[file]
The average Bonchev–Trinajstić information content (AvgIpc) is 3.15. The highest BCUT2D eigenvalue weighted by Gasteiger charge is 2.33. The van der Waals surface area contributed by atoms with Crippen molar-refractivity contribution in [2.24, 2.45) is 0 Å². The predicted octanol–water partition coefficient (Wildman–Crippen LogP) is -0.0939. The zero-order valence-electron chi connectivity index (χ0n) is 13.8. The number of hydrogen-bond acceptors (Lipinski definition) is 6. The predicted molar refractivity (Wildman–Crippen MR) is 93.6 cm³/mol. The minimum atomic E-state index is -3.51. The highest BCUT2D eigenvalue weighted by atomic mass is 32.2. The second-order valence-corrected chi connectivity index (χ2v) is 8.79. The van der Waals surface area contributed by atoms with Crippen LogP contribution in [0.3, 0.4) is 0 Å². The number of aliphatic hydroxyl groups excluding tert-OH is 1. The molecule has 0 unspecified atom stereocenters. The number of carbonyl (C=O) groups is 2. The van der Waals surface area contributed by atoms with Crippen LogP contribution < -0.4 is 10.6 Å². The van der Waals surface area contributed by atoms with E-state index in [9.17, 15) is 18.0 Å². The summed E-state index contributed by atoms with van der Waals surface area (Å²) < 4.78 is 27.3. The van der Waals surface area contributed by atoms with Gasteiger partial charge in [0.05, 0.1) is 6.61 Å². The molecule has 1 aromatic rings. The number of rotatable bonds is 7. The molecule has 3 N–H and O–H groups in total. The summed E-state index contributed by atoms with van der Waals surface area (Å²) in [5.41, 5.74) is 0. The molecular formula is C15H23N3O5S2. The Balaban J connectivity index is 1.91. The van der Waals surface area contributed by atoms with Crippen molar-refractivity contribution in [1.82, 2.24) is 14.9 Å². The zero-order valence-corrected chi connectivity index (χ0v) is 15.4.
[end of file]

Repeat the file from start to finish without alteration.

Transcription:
The average Bonchev–Trinajstić information content (AvgIpc) is 3.15. The highest BCUT2D eigenvalue weighted by Gasteiger charge is 2.33. The van der Waals surface area contributed by atoms with Crippen molar-refractivity contribution in [2.24, 2.45) is 0 Å². The predicted octanol–water partition coefficient (Wildman–Crippen LogP) is -0.0939. The zero-order valence-electron chi connectivity index (χ0n) is 13.8. The number of hydrogen-bond acceptors (Lipinski definition) is 6. The predicted molar refractivity (Wildman–Crippen MR) is 93.6 cm³/mol. The minimum atomic E-state index is -3.51. The highest BCUT2D eigenvalue weighted by atomic mass is 32.2. The second-order valence-corrected chi connectivity index (χ2v) is 8.79. The van der Waals surface area contributed by atoms with Crippen LogP contribution in [0.3, 0.4) is 0 Å². The number of aliphatic hydroxyl groups excluding tert-OH is 1. The molecule has 0 unspecified atom stereocenters. The number of carbonyl (C=O) groups is 2. The van der Waals surface area contributed by atoms with Crippen LogP contribution < -0.4 is 10.6 Å². The van der Waals surface area contributed by atoms with E-state index in [9.17, 15) is 18.0 Å². The summed E-state index contributed by atoms with van der Waals surface area (Å²) < 4.78 is 27.3. The van der Waals surface area contributed by atoms with Gasteiger partial charge in [0.05, 0.1) is 6.61 Å². The molecule has 1 aromatic rings. The number of rotatable bonds is 7. The molecule has 3 N–H and O–H groups in total. The summed E-state index contributed by atoms with van der Waals surface area (Å²) in [5.41, 5.74) is 0. The molecular formula is C15H23N3O5S2. The Balaban J connectivity index is 1.91. The van der Waals surface area contributed by atoms with Crippen molar-refractivity contribution in [1.82, 2.24) is 14.9 Å². The zero-order valence-corrected chi connectivity index (χ0v) is 15.4.